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Folate/B12, Vitamin D3, Magnesium Deficiency = Dementia

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I blog about both brain health and dementia. I believe that optimizing brain health is the best therapy to prevent Alzheimer’s Disease.

I am stating this at the beginning of this post because the studies linked below are about dementia and Alzheimer’s Disease (AD).

I don’t believe I have early dementia. I have, however, been struggling with a side effect of aggressive cancer treatment called

  • chemotherapy-induced cognitive disfunction
  • aka chemobrain, chemofog


Over the past dozen or so years I have read about chemobrain, dementia, cognitive decline,  long covid, and they all seem to share symptoms. While my chemobrain is relatively mild when compared to, say, Alzheimer’s, I share symptoms such as deficiencies in;

  • word recall
  • multi-tasking
  • facial recognition
  • executive function 

My interpretation is that the four symptoms listed above are well-know to many/most people over the age of, what 65-70?

So when I talk about brain health, I am talking about improving or healing the typical symptoms common to many of us older folks. It is not about AD, for example, it is about brain health.

To be clear, I do not consider nutritional supplementation (Vitamin D3, C, B12, etc.) to be a silver bullet cure for brain, heart, muscle, etc. health. I consider nutritional supplementation to be one piece of our brain health puzzle.

On that note, please see the studies linked and excepted below. Deficiencies in

  • Vitamin D3
  • Magnesium
  • Folate/B12 (B complex)
  • Vitamin C

according to the studies linked below, contribute to “all- cause” dementia. My interpretation of “all-cause” dementia is that deficiencies in D3. Magnesium, Folate and Vitamin C worsen brain health. You are more likely to be diagnosed with AD if you are deficient in these four vitamins. Based on my research and personal experience anyway.

While this post focuses on nutritional supplementation and our brain health, I have researched the brain health benefits of other evidence-based but non-conventional therapies such as exercise, nutrition and brain games. If you have questions or comments about your own brain health, chemobrain, cognitive decline, AD, please scroll down the page and post a question or a comment.

I will reply to you ASAP.

Thank you,

David Emerson

  • Cancer Survivor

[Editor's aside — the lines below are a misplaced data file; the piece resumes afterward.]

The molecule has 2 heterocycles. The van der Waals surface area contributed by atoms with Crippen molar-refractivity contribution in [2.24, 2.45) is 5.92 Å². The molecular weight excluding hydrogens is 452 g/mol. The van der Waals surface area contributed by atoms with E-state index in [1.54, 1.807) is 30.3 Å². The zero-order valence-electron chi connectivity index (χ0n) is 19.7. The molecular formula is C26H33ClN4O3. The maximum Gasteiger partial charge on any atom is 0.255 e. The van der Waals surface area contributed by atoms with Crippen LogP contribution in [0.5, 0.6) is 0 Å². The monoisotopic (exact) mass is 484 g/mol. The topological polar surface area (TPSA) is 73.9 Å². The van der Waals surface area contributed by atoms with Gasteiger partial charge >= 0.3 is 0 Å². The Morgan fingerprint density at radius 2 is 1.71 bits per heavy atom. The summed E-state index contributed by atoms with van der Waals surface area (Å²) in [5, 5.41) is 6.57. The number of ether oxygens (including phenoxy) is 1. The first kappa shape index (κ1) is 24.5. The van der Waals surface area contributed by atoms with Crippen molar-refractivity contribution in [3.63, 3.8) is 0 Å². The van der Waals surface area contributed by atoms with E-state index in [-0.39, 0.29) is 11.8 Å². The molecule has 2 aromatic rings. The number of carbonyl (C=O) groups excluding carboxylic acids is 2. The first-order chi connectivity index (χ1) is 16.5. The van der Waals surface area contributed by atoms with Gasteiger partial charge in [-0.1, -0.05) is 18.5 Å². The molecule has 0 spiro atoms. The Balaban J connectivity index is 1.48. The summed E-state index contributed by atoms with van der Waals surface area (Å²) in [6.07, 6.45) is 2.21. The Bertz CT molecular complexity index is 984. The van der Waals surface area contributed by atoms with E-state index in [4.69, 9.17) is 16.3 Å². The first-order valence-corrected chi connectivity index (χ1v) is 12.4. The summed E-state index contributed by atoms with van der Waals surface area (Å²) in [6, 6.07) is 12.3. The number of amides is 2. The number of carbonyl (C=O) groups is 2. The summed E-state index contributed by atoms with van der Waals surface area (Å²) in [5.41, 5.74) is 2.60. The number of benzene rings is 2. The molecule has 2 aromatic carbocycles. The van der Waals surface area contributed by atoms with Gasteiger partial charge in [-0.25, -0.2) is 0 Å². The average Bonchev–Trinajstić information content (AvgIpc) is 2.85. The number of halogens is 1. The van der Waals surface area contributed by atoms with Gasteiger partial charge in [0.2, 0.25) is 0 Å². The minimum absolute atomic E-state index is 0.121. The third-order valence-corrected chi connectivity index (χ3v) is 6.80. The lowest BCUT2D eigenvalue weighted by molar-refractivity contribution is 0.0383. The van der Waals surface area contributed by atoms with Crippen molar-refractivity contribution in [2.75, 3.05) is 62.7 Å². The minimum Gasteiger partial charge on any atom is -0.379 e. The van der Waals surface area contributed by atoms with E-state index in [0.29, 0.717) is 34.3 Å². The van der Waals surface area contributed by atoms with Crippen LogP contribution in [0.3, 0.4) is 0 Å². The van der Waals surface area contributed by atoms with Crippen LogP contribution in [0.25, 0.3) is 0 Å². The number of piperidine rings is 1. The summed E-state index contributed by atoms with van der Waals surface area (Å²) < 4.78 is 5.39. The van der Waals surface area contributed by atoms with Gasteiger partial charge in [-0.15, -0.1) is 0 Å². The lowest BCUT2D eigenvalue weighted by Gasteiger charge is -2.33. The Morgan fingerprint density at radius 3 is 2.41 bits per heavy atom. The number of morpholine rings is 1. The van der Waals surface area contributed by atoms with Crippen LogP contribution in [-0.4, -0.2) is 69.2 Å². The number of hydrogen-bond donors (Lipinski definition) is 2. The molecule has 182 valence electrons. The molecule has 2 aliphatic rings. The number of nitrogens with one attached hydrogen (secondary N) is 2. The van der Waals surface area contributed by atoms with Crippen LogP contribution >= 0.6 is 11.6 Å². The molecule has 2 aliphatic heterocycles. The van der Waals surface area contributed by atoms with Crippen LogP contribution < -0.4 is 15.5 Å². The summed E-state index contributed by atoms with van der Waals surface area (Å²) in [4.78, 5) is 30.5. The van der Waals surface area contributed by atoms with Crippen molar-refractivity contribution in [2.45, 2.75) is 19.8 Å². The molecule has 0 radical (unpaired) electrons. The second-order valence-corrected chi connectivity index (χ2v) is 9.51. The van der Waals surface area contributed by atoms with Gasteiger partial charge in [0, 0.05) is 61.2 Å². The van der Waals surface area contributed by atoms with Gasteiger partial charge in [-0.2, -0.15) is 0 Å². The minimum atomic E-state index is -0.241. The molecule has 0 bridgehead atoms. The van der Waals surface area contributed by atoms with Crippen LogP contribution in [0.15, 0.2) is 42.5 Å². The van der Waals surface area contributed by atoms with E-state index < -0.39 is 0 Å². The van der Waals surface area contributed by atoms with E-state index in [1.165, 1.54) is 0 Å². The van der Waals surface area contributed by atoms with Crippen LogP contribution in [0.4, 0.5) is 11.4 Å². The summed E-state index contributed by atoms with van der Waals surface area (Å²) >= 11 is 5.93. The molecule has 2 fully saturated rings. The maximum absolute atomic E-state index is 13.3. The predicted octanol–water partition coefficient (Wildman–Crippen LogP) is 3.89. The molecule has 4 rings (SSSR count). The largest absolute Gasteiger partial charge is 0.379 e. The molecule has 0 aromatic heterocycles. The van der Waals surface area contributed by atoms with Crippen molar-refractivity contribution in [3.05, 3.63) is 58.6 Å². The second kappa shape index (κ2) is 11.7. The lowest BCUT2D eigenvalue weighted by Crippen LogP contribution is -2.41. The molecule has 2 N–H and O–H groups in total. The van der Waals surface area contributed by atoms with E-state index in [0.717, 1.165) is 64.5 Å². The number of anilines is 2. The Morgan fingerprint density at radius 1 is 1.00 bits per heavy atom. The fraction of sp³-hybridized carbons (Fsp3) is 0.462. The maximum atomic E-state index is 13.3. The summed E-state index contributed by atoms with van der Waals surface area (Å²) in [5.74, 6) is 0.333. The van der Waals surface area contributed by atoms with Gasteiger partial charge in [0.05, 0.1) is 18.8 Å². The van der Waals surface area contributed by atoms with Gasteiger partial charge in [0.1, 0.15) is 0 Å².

• Cancer Coach
  • Director PeopleBeatingCancer

Recommended Reading:

Vitamin D and the risk of dementia and Alzheimer disease

“Results: During a mean follow-up of 5.6 years, 171 participants developed all-cause dementia, including 102 cases of Alzheimer disease. Using Cox proportional hazards models, the multivariate adjusted hazard ratios (95% confidence interval [CI]) for incident all-cause dementia in participants who were severely 25(OH)D deficient (<25 nmol/L) and deficient (≥25 to <50 nmol/L) were 2.25 (95% CI: 1.23–4.13) and 1.53 (95% CI: 1.06–2.21) compared to participants with sufficient concentrations (≥50 nmol/L). The multivariate adjusted hazard ratios for incident Alzheimer disease in participants who were severely 25(OH)D deficient and deficient compared to participants with sufficient concentrations were 2.22 (95% CI: 1.02–4.83) and 1.69 (95% CI: 1.06–2.69). In multivariate adjusted penalized smoothing spline plots, the risk of all-cause dementia and Alzheimer disease markedly increased below a threshold of 50 nmol/L.

Conclusion: Our results confirm that vitamin D deficiency is associated with a substantially increased risk of all-cause dementia and Alzheimer disease. This adds to the ongoing debate about the role of vitamin D in nonskeletal conditions.

Serum magnesium is associated with the risk of dementia

Objective: To determine if serum magnesium levels are associated with the risk of all-cause dementia and Alzheimer disease.

Methods: Within the prospective population-based Rotterdam Study, we measured serum magnesium levels in 9,569 participants, free from dementia at baseline (1997-2008). Participants were subsequently followed up for incident dementia, determined according to the DSM-III-R criteria, until January 1, 2015. We used Cox proportional hazard regression models to associate quintiles of serum magnesium with incident all-cause dementia. We used the third quintile as a reference group and adjusted for age, sex, Rotterdam Study cohort, educational level, cardiovascular risk factors, kidney function, comorbidities, other electrolytes, and diuretic use.

Results: Our study population had a mean age of 64.9 years and 56.6% were women. During a median follow-up of 7.8 years, 823 participants were diagnosed with all-cause dementia. Both low serum magnesium levels (≤0.79 mmol/L) and high serum magnesium levels (≥0.90 mmol/L) were associated with an increased risk of dementia (hazard ratio [HR] 1.32, 95% confidence interval [CI] 1.02-1.69, and HR 1.30, 95% CI 1.02-1.67, respectively).